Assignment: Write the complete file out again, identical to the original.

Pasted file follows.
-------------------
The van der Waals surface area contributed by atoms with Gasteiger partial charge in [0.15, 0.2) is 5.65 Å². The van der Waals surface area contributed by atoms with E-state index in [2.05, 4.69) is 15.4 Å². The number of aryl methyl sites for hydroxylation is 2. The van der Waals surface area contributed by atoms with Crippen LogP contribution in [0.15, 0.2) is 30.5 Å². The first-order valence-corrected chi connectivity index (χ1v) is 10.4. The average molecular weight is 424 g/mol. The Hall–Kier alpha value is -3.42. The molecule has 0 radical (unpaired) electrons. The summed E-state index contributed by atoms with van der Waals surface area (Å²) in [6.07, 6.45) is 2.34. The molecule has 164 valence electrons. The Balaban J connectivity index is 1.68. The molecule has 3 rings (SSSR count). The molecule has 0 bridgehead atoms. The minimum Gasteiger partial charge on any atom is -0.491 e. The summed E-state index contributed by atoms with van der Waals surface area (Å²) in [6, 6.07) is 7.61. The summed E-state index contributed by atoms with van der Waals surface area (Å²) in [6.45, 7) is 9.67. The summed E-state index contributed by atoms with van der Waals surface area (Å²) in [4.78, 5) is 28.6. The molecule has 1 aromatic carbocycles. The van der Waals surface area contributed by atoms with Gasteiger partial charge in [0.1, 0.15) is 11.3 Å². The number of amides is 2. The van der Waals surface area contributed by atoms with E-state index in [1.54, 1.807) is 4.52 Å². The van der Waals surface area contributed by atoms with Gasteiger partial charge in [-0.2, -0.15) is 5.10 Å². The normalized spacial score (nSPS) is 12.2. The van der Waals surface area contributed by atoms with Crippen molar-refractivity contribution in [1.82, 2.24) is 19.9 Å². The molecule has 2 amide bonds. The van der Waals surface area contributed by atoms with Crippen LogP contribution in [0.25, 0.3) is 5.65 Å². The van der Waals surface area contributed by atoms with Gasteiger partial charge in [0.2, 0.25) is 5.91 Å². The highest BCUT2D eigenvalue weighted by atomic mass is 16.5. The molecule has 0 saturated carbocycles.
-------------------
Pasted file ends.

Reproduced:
The van der Waals surface area contributed by atoms with Gasteiger partial charge in [0.15, 0.2) is 5.65 Å². The van der Waals surface area contributed by atoms with E-state index in [2.05, 4.69) is 15.4 Å². The number of aryl methyl sites for hydroxylation is 2. The van der Waals surface area contributed by atoms with Crippen LogP contribution in [0.15, 0.2) is 30.5 Å². The first-order valence-corrected chi connectivity index (χ1v) is 10.4. The average molecular weight is 424 g/mol. The Hall–Kier alpha value is -3.42. The molecule has 0 radical (unpaired) electrons. The summed E-state index contributed by atoms with van der Waals surface area (Å²) in [6.07, 6.45) is 2.34. The molecule has 164 valence electrons. The Balaban J connectivity index is 1.68. The molecule has 3 rings (SSSR count). The molecule has 0 bridgehead atoms. The minimum Gasteiger partial charge on any atom is -0.491 e. The summed E-state index contributed by atoms with van der Waals surface area (Å²) in [6, 6.07) is 7.61. The summed E-state index contributed by atoms with van der Waals surface area (Å²) in [6.45, 7) is 9.67. The summed E-state index contributed by atoms with van der Waals surface area (Å²) in [4.78, 5) is 28.6. The molecule has 1 aromatic carbocycles. The van der Waals surface area contributed by atoms with Gasteiger partial charge in [0.1, 0.15) is 11.3 Å². The number of amides is 2. The van der Waals surface area contributed by atoms with E-state index in [1.54, 1.807) is 4.52 Å². The van der Waals surface area contributed by atoms with Gasteiger partial charge in [-0.2, -0.15) is 5.10 Å². The normalized spacial score (nSPS) is 12.2. The van der Waals surface area contributed by atoms with Crippen molar-refractivity contribution in [1.82, 2.24) is 19.9 Å². The molecule has 2 amide bonds. The van der Waals surface area contributed by atoms with Crippen LogP contribution in [0.25, 0.3) is 5.65 Å². The van der Waals surface area contributed by atoms with Gasteiger partial charge in [0.2, 0.25) is 5.91 Å². The highest BCUT2D eigenvalue weighted by atomic mass is 16.5. The molecule has 0 saturated carbocycles.